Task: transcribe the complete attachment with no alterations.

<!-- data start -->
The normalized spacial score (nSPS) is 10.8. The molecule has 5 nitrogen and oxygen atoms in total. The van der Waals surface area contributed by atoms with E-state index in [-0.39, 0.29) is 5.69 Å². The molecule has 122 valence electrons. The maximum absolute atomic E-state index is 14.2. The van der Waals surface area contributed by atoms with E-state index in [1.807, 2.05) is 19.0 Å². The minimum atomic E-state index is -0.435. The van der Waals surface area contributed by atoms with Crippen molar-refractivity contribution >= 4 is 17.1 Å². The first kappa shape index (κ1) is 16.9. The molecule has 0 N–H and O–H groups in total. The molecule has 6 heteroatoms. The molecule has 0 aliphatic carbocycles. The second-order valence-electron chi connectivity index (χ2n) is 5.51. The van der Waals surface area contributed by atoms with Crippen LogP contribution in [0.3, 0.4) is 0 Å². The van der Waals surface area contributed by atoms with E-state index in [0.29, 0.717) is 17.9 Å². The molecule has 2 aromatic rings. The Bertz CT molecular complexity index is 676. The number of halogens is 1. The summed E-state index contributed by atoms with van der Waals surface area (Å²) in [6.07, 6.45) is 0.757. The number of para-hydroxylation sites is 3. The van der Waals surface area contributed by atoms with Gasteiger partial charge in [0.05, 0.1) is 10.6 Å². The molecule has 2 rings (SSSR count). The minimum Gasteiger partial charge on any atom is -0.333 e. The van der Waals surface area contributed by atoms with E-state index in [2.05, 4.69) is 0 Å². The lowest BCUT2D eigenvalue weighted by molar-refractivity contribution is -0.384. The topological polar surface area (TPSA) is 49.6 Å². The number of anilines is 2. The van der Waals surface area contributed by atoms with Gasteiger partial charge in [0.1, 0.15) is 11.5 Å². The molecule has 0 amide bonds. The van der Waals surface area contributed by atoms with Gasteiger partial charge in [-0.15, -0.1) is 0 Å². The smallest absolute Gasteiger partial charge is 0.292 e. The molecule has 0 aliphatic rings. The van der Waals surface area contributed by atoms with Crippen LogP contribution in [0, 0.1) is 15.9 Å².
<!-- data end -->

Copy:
The normalized spacial score (nSPS) is 10.8. The molecule has 5 nitrogen and oxygen atoms in total. The van der Waals surface area contributed by atoms with E-state index in [-0.39, 0.29) is 5.69 Å². The molecule has 122 valence electrons. The maximum absolute atomic E-state index is 14.2. The van der Waals surface area contributed by atoms with E-state index in [1.807, 2.05) is 19.0 Å². The minimum atomic E-state index is -0.435. The van der Waals surface area contributed by atoms with Crippen molar-refractivity contribution >= 4 is 17.1 Å². The first kappa shape index (κ1) is 16.9. The molecule has 0 N–H and O–H groups in total. The molecule has 6 heteroatoms. The molecule has 0 aliphatic carbocycles. The second-order valence-electron chi connectivity index (χ2n) is 5.51. The van der Waals surface area contributed by atoms with Crippen LogP contribution in [0.3, 0.4) is 0 Å². The van der Waals surface area contributed by atoms with E-state index in [0.29, 0.717) is 17.9 Å². The molecule has 2 aromatic rings. The Bertz CT molecular complexity index is 676. The number of halogens is 1. The summed E-state index contributed by atoms with van der Waals surface area (Å²) in [6.07, 6.45) is 0.757. The number of para-hydroxylation sites is 3. The van der Waals surface area contributed by atoms with Gasteiger partial charge in [0.05, 0.1) is 10.6 Å². The molecule has 2 rings (SSSR count). The minimum Gasteiger partial charge on any atom is -0.333 e. The van der Waals surface area contributed by atoms with E-state index in [2.05, 4.69) is 0 Å². The lowest BCUT2D eigenvalue weighted by molar-refractivity contribution is -0.384. The topological polar surface area (TPSA) is 49.6 Å². The number of anilines is 2. The van der Waals surface area contributed by atoms with Gasteiger partial charge in [0.1, 0.15) is 11.5 Å². The molecule has 0 amide bonds. The van der Waals surface area contributed by atoms with Gasteiger partial charge in [-0.15, -0.1) is 0 Å². The smallest absolute Gasteiger partial charge is 0.292 e. The molecule has 0 aliphatic rings. The van der Waals surface area contributed by atoms with Crippen LogP contribution in [0, 0.1) is 15.9 Å².